hyaline

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hyaline

 [hi´ah-līn]
glassy; pellucid.
hyaline membrane disease a disorder of newborns, typically preterm, characterized by the formation of a hyalinlike membrane lining the terminal respiratory passages. Newborns with this disease do not secrete adequate quantities of surfactant, which is secreted by the epithelium of the alveoli and normally decreases the surface tension of the fluids lining the alveoli and bronchioles so that air can pass through the fluids and into the alveoli. If the surface tension is not kept low by adequate supplies of surfactant, the alveoli cannot fill with air and there is partial or complete collapse of the lung (atelectasis). Thus the newborn with hyaline membrane disease suffers from respiratory insufficiency with severe dyspnea and cyanosis. The condition is treated with surfactant instillation, oxygen, and positive pressure. See also respiratory distress syndrome of the newborn.
Miller-Keane Encyclopedia and Dictionary of Medicine, Nursing, and Allied Health, Seventh Edition. © 2003 by Saunders, an imprint of Elsevier, Inc. All rights reserved.

hy·a·line

(hī'ă-lin, -lēn),
Relating to transparent or colorless hyphae or other fungal structures.
Synonym(s): hyaloid
[G. hyalos, glass]
Farlex Partner Medical Dictionary © Farlex 2012

hyaline

(hī′ə-lĭn, -līn′)
n.
Variant of hyalin.
The American Heritage® Medical Dictionary Copyright © 2007, 2004 by Houghton Mifflin Company. Published by Houghton Mifflin Company. All rights reserved.

hy·a·line

(hī'ă-lēn)
Transparent or colorless.
Synonym(s): hyaloid.
[G. hyalos, glass]
Medical Dictionary for the Health Professions and Nursing © Farlex 2012

hyaline

Translucent or glassy, as in hyaline cartilage. Of amorphous texture.
Collins Dictionary of Medicine © Robert M. Youngson 2004, 2005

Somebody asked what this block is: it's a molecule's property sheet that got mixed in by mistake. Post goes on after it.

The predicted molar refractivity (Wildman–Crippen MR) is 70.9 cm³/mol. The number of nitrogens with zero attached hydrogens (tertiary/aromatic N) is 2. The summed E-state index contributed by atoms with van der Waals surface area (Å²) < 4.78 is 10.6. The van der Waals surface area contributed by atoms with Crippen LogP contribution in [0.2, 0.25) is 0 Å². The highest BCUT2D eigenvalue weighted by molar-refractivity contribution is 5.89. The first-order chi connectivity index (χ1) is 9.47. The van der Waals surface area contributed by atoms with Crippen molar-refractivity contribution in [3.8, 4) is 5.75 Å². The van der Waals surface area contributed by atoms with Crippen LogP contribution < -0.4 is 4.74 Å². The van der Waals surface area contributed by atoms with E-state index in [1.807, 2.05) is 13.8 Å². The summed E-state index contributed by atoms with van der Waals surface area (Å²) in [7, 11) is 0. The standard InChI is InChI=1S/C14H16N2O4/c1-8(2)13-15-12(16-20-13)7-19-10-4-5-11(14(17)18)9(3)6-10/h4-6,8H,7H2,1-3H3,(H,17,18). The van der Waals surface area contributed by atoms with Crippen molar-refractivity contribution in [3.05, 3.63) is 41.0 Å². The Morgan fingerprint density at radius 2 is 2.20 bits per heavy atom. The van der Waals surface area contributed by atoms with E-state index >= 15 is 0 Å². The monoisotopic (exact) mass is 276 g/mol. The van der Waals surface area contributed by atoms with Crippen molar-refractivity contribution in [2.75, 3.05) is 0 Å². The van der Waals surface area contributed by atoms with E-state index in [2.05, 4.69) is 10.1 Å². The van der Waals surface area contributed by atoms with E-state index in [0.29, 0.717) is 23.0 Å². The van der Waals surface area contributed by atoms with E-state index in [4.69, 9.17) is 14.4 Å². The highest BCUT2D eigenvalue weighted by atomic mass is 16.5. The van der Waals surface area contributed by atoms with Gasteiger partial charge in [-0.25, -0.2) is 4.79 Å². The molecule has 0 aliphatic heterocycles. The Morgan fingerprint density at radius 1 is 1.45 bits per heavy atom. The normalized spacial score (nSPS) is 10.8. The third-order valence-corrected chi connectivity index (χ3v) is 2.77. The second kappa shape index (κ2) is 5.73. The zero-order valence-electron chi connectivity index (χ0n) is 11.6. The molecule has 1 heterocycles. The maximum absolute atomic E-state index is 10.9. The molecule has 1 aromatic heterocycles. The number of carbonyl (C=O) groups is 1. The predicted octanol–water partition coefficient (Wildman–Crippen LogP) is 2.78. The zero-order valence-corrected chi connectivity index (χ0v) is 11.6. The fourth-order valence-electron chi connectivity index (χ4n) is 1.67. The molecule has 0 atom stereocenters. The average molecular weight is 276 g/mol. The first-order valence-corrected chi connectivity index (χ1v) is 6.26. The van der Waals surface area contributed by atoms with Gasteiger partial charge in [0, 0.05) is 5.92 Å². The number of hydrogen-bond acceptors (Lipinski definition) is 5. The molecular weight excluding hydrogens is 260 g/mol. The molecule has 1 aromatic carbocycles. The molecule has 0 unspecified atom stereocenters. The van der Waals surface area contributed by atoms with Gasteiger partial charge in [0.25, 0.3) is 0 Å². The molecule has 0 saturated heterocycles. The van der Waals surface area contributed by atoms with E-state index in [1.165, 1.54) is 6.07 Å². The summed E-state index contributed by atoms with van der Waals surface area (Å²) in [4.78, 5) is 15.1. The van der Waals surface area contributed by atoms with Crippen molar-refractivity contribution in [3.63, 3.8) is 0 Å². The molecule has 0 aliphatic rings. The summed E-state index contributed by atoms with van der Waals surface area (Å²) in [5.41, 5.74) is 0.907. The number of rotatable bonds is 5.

hyaline

transparent.
Collins Dictionary of Biology, 3rd ed. © W. G. Hale, V. A. Saunders, J. P. Margham 2005

Patient discussion about hyaline

Q. HYALINE MEMBRANE DISEASE in pre-mature infants;what are the causes of it in pregnant women?

A. the cause of Hyaline Membrane disease is pre-mature birth. while the fetus develop, about in the 29th week a substance called surfactant is created in the lungs. this substance's function is to change the surface tension of the fluid in the lungs- therefore decreasing it's force. the surface tension tends to shrink the lungs and can cause the lungs to collapse. so a premature baby wouldn't be able to breath properly.

More discussions about hyaline
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References in periodicals archive ?
The Sertoli cells are usually associated with prominent basement membrane material that forms hyaline globules and interconnecting hyaline trabeculae (Figure 7, A and B).
Another characteristic feature of SPN is the focal aggregation of intracytoplasmic and extracytoplasmic hyaline globules (Figure 5).
In 2 of the hepatic AMLs, hyaline globules were related to areas of increased apoptosis.
The hyaline globules in the oncocytic cells were highlighted by PAS, diastase-PAS, and trichrome stains.
Microscopic examination confirmed the gross findings of cirrhosis with steatosis, single-cell necrosis, a periportal inflammatory infiltrate composed predominantly of lymphocytes, mild to moderate bile duct proliferation, and intracytoplasmic hyaline globules within scattered hepatocytes consistent with Mallory hyaline.
Occasionally, squamous metaplasia, hobnailing, small papillae, and cribriform patterns may be appreciated.[1] One case with a microcystic pattern and hyaline globules mimicking a yolk sac tumor was described.[3] The septa consist of loose fibrovascular connective tissue with a sparse inflammatory infiltrate.
The biopsy specimen contained a papillary neoplasm with marked nuclear pleomorphism and multiple intracytoplasmic and extracytoplasmic hyaline globules. The hyaline globules were highlighted with periodic acid--Schiff stain following digestion (Figure 1, A).